Victorian Parlour Games:
In the 19th century, American and British upper class people enjoyed playing various entertaining games in groups. Groups of guests were gathered in the Parlour, a room in the home designed for hosting and entertaining, as the living room is today. Some of these games, such as Charades and Fictionary, survive to this day to entertain partygoers. So before the hired entertainment arrives at your party, or after they leave, try lifting your glasses and spirits with some Victorian celebration techniques!
If you are unfamiliar with Charades, the basic concept is to portray a concept with physical gestures (through miming), rather then with speech. A player picks out a common phrase, or perhaps the title of a piece of literature or film, and mimes out each of the words for the rest of the group to guess. Often, these phrases are prepared in advance on strips or slips of paper, which the player pulls randomly from a hat after they are mixed. The guests are divided into two teams, and when a member from one of the teams guesses the phrase correctly, they move on to the next player to mime out the next phrase. A team wins by guessing more phrases than the other, and the game concludes once everybody in the Parlour has had a turn to mime.
There are a number of board games mass-produced today based on Fictionary, with pre-selected words, but at its basis this game can be performed in any Parlour which contains a dictionary. One person serves as a sort of dealer, picking a word from the dictionary that is obscure, so that nobody will assume the definition. The other players then write definitions for this word that they think are correct. The definitions everyone writes are mixed up and dealt out to the players to read aloud, and they pick the one they believe to be correct. Points are awarded by either:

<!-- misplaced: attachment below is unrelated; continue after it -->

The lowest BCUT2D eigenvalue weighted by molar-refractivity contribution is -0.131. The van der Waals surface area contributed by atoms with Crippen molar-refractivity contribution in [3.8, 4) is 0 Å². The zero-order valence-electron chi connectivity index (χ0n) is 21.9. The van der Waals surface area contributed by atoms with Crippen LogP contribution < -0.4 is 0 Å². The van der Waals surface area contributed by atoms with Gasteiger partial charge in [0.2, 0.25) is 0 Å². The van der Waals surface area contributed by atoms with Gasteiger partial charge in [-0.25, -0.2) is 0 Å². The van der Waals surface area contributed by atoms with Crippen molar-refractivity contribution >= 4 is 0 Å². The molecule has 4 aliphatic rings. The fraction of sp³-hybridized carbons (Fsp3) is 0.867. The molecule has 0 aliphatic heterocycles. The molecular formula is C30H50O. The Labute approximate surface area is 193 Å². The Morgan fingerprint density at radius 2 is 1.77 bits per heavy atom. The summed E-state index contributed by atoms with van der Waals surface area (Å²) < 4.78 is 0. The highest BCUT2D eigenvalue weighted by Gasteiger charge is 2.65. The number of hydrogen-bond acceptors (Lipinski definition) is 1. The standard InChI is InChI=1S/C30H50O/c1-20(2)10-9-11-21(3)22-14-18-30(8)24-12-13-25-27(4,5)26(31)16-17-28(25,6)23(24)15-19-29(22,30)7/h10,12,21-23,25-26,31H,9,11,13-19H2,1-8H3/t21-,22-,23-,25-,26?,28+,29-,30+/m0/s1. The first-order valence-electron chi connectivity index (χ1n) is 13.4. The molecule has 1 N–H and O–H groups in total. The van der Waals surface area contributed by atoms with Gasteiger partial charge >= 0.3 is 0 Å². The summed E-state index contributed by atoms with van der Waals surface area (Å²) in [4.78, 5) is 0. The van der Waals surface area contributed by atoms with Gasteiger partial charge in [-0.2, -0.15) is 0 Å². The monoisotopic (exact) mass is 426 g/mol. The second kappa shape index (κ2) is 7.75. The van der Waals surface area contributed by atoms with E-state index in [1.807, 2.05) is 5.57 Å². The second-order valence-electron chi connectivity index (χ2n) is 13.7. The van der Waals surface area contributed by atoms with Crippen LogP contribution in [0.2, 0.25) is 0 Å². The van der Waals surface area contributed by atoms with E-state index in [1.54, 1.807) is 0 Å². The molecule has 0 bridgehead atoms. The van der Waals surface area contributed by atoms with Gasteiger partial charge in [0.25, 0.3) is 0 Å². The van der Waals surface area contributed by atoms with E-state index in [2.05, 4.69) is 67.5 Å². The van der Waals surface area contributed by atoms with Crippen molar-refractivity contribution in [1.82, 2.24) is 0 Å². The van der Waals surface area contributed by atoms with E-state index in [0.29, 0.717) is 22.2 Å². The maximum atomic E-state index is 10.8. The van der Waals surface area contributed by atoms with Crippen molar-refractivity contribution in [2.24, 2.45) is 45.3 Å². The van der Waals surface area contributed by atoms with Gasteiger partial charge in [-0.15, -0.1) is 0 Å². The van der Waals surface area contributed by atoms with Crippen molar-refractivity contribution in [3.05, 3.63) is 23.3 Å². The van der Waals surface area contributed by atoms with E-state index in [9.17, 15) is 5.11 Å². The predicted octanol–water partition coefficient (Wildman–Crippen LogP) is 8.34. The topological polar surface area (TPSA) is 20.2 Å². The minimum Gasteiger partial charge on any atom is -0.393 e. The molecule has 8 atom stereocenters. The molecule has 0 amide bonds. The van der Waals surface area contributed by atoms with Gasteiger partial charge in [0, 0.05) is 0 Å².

a) Writing down the correct definition
b) Writing down a false definition that others guess is correct.
c) As the dealer, choosing a word with a definition nobody chooses to be correct.
Are you there, Moriarty?:
A classic game for any Parlour, entertaining merely in its absurdity. Two players either lay down a about a yard or meter from each other, or can stand holding hands as in a handshake, and blindfolded. Their other hands contain a rolled-up newspaper, pillow, or other soft and harmless object. The first player calls out, “Are you there, Moriarty?” to which the second player replies with an affirmative. At this point the first player swings the newspaper at the second, trying to hit him, after which the players switch roles and repeat. Points are awarded based on how many times each player strikes the other, or as awarded by the group present in the Parlour. There is some strategy involved in the player being able to move to one side or another to avoid a strike, even though this Parlour Game exists mostly for the innocent slapstick humor.
To the right: 1893 depiction of Professor Moriarty, the nemesis of Sherlock Holmes.
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